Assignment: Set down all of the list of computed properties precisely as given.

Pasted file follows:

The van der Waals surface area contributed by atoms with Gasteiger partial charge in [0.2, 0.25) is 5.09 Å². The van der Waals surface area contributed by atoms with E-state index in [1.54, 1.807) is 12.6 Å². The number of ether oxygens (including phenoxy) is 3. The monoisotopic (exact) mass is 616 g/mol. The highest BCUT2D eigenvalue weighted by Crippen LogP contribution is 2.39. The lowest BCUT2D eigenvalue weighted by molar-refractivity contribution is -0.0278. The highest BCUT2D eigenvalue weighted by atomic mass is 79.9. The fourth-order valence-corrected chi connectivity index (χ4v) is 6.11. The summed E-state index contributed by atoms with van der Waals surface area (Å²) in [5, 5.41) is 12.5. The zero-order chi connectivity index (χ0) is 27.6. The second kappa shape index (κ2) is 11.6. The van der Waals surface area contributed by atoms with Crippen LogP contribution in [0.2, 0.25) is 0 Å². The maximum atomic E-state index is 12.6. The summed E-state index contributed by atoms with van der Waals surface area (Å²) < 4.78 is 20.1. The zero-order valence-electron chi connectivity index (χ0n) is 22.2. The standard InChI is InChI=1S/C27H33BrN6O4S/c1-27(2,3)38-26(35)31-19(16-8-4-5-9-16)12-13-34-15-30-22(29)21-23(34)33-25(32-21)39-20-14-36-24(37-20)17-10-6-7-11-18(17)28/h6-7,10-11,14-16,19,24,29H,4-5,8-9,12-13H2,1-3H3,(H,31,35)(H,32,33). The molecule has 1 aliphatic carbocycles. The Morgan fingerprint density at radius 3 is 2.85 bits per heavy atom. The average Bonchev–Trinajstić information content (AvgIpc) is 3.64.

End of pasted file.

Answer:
The van der Waals surface area contributed by atoms with Gasteiger partial charge in [0.2, 0.25) is 5.09 Å². The van der Waals surface area contributed by atoms with E-state index in [1.54, 1.807) is 12.6 Å². The number of ether oxygens (including phenoxy) is 3. The monoisotopic (exact) mass is 616 g/mol. The highest BCUT2D eigenvalue weighted by Crippen LogP contribution is 2.39. The lowest BCUT2D eigenvalue weighted by molar-refractivity contribution is -0.0278. The highest BCUT2D eigenvalue weighted by atomic mass is 79.9. The fourth-order valence-corrected chi connectivity index (χ4v) is 6.11. The summed E-state index contributed by atoms with van der Waals surface area (Å²) in [5, 5.41) is 12.5. The zero-order chi connectivity index (χ0) is 27.6. The second kappa shape index (κ2) is 11.6. The van der Waals surface area contributed by atoms with Crippen LogP contribution in [0.2, 0.25) is 0 Å². The maximum atomic E-state index is 12.6. The summed E-state index contributed by atoms with van der Waals surface area (Å²) < 4.78 is 20.1. The zero-order valence-electron chi connectivity index (χ0n) is 22.2. The standard InChI is InChI=1S/C27H33BrN6O4S/c1-27(2,3)38-26(35)31-19(16-8-4-5-9-16)12-13-34-15-30-22(29)21-23(34)33-25(32-21)39-20-14-36-24(37-20)17-10-6-7-11-18(17)28/h6-7,10-11,14-16,19,24,29H,4-5,8-9,12-13H2,1-3H3,(H,31,35)(H,32,33). The molecule has 1 aliphatic carbocycles. The Morgan fingerprint density at radius 3 is 2.85 bits per heavy atom. The average Bonchev–Trinajstić information content (AvgIpc) is 3.64.